propose a cache placement and delivery mechanism for D2D networks with the goal of traffic and delay minimization. The proposed methodology answers what and where to cache while predicting user mobility and content popularity. A recurrent neural network (RNN) based echo state network (ESN) model is utilized to predict the next location of the user based on his long-term historical information in a D2D network. RNN is a type of feed-forward NN with internal memory and applies the same function to each input. ESN is a variant of RNN with a sparsely connected hidden layer. Further, an RNN based long-short term memory (LSTM) model is applied to predict the user content popularity based on multiple features such as age, gender, time, and location of content request. LSTM is a modified version of RNN which remembers past data in memory and resolves the RNN problem of vanishing gradient. Better user mobility and content popularity prediction leads to better content placement, hence, higher cache hit ratios. Afterward, the D2D content delivery decision (establish D2D link with which neighbor for cached content) is based on the DRL algorithm which optimizes the data transmission energy and content access delay while taking into account variables like channel state and distance between UE. A reward function based on RL is proposed to learn the reward of caching actions for future caching updates. The LSTM (RNN) based content popularity prediction model is depicted in Figrue 


Fig. 12: RNN based long-short term memory (LSTM) model for popularity prediction [Li2019]

Researchers [Tanzil2017]

presented a video content caching scheme for cellular networks to improve user QoE and reduce backhaul traffic. The scheme takes input user preferences and cellular network properties such as bandwidth. The proposed technique formulates an extreme learning machine (ELM) to predict the future popularity of content based on features extracted from a stochastic approximation algorithm. ELM is a type of feed-forward NN with hidden layers whose parameters are not tuned. The ELM algorithm is utilized in a scenario where the YouTube video features are noisy. Video features in the context of human perception are broadly classified into four categories, i.e., title, keyword, channel, and thumbnail. A total of 54 features are selected for each video using human perception models that take sentiment, subjectivity, video brightness, and contrast as input among other parameters. Stochastic Perturbation Simultaneous Approximation (SPSA) is employed to select a sample number of neurons for the ELM such that its computational complexity is reduced for online popularity prediction while the predictive performance is not compromised. A mixed-integer linear programming optimization is utilized to decide the cache placement (BS station) based on predicted popularity and cellular network properties. Cache replacement utilizes an improved version of segmented least recently used (SLRU) algorithm. The study considers global popularity features extracted from YouTube. On the contrary, video preferences for a network edge-specific community and the mobility of users need to be considered for edge networks. the authors extend their work with risk-neutral and risk-averse caching algorithms for forecasting of content distribution function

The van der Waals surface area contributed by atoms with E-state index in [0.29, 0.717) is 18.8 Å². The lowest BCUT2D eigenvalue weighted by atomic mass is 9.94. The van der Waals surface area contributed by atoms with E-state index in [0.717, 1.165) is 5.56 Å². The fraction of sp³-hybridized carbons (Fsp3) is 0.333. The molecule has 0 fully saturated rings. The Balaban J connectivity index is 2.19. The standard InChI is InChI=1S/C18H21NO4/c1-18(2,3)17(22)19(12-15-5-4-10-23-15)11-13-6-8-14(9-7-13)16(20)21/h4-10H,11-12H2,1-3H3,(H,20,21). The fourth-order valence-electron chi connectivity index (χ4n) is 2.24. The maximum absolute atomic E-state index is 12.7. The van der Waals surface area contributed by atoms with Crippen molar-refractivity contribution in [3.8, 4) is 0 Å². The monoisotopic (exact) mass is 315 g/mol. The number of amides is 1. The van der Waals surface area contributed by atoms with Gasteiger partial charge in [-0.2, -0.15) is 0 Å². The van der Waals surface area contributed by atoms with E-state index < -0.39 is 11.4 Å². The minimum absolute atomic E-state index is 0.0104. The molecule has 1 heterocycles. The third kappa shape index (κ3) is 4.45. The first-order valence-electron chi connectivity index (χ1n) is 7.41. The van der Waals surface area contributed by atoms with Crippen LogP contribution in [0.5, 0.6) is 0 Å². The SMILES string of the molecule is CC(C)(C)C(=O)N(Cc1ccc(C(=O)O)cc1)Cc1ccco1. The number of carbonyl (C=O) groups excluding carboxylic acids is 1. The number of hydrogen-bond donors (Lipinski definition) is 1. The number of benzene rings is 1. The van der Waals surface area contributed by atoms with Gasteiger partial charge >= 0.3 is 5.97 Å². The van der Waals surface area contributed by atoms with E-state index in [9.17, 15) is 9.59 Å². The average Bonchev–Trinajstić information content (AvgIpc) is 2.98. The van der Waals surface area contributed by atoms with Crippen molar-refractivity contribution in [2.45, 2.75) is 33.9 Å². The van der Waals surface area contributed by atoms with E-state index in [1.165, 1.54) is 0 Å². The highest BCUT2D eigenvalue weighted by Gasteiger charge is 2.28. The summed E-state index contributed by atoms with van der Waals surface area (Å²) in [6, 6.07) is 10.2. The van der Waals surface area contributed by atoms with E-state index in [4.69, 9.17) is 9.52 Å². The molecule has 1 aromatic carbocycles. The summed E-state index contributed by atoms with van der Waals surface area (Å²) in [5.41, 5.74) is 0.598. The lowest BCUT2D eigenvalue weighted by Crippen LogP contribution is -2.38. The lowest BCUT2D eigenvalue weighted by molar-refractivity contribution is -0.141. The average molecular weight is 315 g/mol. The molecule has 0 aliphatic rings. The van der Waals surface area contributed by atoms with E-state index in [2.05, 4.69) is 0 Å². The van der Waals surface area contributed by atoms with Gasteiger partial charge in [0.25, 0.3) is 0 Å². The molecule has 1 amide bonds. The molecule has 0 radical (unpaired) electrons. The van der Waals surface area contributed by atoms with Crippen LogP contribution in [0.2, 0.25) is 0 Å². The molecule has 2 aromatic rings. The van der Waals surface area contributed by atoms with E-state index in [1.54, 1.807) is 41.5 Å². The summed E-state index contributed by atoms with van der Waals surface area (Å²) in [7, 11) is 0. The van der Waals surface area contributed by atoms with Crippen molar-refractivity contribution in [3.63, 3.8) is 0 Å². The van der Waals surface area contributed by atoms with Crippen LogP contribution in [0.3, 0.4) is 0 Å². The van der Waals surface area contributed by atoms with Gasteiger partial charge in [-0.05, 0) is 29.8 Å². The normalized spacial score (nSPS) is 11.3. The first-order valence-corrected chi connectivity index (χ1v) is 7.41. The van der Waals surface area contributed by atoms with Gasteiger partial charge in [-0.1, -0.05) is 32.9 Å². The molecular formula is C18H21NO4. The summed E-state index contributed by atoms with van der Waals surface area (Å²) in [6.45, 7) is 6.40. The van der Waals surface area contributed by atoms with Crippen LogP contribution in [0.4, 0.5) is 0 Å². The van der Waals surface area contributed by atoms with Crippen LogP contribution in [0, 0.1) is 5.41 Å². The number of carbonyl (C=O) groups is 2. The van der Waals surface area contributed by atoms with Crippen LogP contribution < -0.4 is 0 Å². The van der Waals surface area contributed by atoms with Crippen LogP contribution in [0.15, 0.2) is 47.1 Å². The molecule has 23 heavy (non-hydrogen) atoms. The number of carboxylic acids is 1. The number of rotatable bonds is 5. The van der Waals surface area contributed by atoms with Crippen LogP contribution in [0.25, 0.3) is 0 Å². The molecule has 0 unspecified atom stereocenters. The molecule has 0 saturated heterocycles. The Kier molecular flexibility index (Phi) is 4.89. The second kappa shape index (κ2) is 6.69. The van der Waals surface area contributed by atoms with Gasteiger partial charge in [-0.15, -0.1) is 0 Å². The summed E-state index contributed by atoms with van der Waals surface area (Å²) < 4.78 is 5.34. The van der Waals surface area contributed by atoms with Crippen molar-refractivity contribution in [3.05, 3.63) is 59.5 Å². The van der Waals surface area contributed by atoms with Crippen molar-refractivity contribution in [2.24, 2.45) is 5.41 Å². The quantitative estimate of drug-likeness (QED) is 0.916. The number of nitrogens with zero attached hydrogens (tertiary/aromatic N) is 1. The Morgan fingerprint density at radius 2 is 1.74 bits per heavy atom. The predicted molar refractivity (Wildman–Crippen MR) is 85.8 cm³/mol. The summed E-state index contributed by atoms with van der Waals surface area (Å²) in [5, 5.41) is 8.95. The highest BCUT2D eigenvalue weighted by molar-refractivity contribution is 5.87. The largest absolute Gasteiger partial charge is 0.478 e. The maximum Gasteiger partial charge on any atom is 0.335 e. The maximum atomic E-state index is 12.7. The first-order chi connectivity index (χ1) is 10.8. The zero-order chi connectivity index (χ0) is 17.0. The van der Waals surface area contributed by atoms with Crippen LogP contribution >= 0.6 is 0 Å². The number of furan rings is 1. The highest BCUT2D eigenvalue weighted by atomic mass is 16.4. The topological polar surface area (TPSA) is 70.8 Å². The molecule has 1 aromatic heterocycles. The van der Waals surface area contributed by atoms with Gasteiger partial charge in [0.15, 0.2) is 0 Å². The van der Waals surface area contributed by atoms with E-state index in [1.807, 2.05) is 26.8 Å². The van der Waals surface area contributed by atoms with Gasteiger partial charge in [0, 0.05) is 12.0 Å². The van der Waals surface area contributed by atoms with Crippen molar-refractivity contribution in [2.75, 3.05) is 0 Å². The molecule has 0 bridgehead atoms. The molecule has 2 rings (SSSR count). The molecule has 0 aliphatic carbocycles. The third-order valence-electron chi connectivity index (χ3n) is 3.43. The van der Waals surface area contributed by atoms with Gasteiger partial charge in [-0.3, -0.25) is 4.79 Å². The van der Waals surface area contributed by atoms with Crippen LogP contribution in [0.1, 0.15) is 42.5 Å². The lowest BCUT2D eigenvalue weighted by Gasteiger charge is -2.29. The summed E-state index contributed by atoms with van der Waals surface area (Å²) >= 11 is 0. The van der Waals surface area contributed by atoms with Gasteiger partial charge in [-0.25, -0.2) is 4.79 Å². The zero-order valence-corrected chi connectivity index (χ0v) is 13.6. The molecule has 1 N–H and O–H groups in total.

Authors in [Lei2018]

proposed a proactive caching strategy based on deep NN and unsupervised learning in 5G networks. Firstly, SDN/NFV technologies are implemented in network core to gather data and utilize ML functions, specifically a Stacked Sparse AutoEncoder (SSAE) at distributed network elements. An autoencoder is a type of NN that learns data coding in an unsupervised manner. A virtual server receives content statistics from SDN based network resources to predicts content popularity using deep learning. The caching strategy is learned by the SDN controller and network nodes are informed of cache placement. An NN based feature extraction method (SSAE) is used to predict the distribution of user content requests. SSAE employs two stacked auto encoding layers for feature extraction with each stage trained by an unsupervised learning algorithm. The content popularity is utilized in learning of caching strategy where optimal solutions are reached by Deep NN to reduce time-complexity.